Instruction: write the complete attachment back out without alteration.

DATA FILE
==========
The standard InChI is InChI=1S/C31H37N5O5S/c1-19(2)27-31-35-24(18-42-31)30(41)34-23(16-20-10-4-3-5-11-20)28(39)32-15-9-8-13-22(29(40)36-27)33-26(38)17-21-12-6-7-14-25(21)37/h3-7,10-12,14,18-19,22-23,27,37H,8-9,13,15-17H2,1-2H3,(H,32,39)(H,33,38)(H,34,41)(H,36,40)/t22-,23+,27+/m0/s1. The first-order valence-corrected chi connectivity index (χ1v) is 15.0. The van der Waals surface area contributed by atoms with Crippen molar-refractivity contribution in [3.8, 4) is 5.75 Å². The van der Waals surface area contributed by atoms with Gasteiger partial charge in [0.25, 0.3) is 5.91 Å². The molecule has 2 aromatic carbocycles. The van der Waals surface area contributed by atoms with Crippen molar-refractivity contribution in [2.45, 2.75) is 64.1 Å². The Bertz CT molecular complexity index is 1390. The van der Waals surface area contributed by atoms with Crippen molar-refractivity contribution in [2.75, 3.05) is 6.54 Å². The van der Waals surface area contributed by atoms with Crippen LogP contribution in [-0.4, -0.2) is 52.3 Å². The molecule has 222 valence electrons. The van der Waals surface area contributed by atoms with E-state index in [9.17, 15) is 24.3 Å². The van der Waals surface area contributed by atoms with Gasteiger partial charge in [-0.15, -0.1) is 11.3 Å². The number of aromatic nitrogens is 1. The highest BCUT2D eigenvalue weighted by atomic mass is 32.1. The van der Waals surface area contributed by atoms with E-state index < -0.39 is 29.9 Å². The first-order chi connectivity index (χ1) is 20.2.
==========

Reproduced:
The standard InChI is InChI=1S/C31H37N5O5S/c1-19(2)27-31-35-24(18-42-31)30(41)34-23(16-20-10-4-3-5-11-20)28(39)32-15-9-8-13-22(29(40)36-27)33-26(38)17-21-12-6-7-14-25(21)37/h3-7,10-12,14,18-19,22-23,27,37H,8-9,13,15-17H2,1-2H3,(H,32,39)(H,33,38)(H,34,41)(H,36,40)/t22-,23+,27+/m0/s1. The first-order valence-corrected chi connectivity index (χ1v) is 15.0. The van der Waals surface area contributed by atoms with Crippen molar-refractivity contribution in [3.8, 4) is 5.75 Å². The van der Waals surface area contributed by atoms with Gasteiger partial charge in [0.25, 0.3) is 5.91 Å². The molecule has 2 aromatic carbocycles. The van der Waals surface area contributed by atoms with Crippen molar-refractivity contribution in [2.45, 2.75) is 64.1 Å². The Bertz CT molecular complexity index is 1390. The van der Waals surface area contributed by atoms with Crippen molar-refractivity contribution in [2.75, 3.05) is 6.54 Å². The van der Waals surface area contributed by atoms with Crippen LogP contribution in [-0.4, -0.2) is 52.3 Å². The molecule has 222 valence electrons. The van der Waals surface area contributed by atoms with E-state index in [9.17, 15) is 24.3 Å². The van der Waals surface area contributed by atoms with Gasteiger partial charge in [-0.15, -0.1) is 11.3 Å². The number of aromatic nitrogens is 1. The highest BCUT2D eigenvalue weighted by atomic mass is 32.1. The van der Waals surface area contributed by atoms with E-state index < -0.39 is 29.9 Å². The first-order chi connectivity index (χ1) is 20.2.